D'Holbach was himself the most audacious philosophe of this circle. During the 1760's he caused numerous anticlerical tracts (written in large, but not entirely, by himself) to be clandestinely printed abroad and illegally circulated in France. His philosophical masterpiece, the "Système de la nature, ou des lois du monde physique et du monde moral", a methodological and intransigent affirmation of materialism and atheism, appeared anonymously in 1770." (D.S.B. VI:468).
As the theories of his main work were at least as anticlerical and unaccepted as those of his smaller tracts, and on top of that so well presented and so convincing, it would have been dangerous for him to print the "Système de la Nature" under his own name, and even under the name of the city or printer. Thus, the work appeared pseudonomously under the name of the secretary of the Académie Francaise, J.B. Mirabaud, who had died 10 years earlier, and under a fictive place of printing, namely London instead of Amsterdam. "He could not publish safely under his own name, but had the ingenious idea of using the names of recently dead French authors. Thus, in 1770, his most famous book, "The System of Nature", appeared under the name Jean-Baptiste Mirabaud." (PMM 215).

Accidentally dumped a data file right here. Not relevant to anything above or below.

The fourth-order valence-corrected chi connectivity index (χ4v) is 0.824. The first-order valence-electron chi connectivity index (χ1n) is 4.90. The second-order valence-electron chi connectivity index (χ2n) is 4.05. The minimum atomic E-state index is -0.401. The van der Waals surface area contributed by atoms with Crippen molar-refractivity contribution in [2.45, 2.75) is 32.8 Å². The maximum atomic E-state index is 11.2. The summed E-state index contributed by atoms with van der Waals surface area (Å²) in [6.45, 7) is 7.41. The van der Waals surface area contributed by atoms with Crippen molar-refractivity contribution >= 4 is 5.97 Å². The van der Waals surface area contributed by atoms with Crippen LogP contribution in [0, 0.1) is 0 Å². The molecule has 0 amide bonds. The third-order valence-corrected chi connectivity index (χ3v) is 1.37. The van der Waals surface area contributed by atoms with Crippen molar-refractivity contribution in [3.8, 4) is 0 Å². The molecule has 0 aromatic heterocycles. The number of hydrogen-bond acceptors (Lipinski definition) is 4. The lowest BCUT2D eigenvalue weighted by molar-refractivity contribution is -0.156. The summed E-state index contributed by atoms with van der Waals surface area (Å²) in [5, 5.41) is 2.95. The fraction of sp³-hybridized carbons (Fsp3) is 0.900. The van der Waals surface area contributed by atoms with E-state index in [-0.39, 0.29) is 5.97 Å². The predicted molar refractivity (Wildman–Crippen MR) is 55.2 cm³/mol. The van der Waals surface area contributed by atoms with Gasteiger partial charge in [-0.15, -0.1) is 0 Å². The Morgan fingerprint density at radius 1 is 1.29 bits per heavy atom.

In his main work, the monumental "Système de la Nature", d'Holbach presented that which was to become one of the most influential philosophical theories of the time, combined with and based on a complex of advanced scientific thought. In the present work he postulated materialism, and that on the basis of science and empiricism, on the basis of his elaborate picture of the universe as a self-created and self-creating entity that is constituted by material elements that each possess specific energies. He concludes, on the basis of empiricism and the positive truths that the science of his time had attained, that ideas such as God, immortality, creation etc. must be either contradictory or futile, and as such, his materialism naturally also propounded atheism, and his theory of the universe showed that nature is the product of matter (eternally in motion and arranged in accordance with mechanical laws), and that reality is nothing but nature.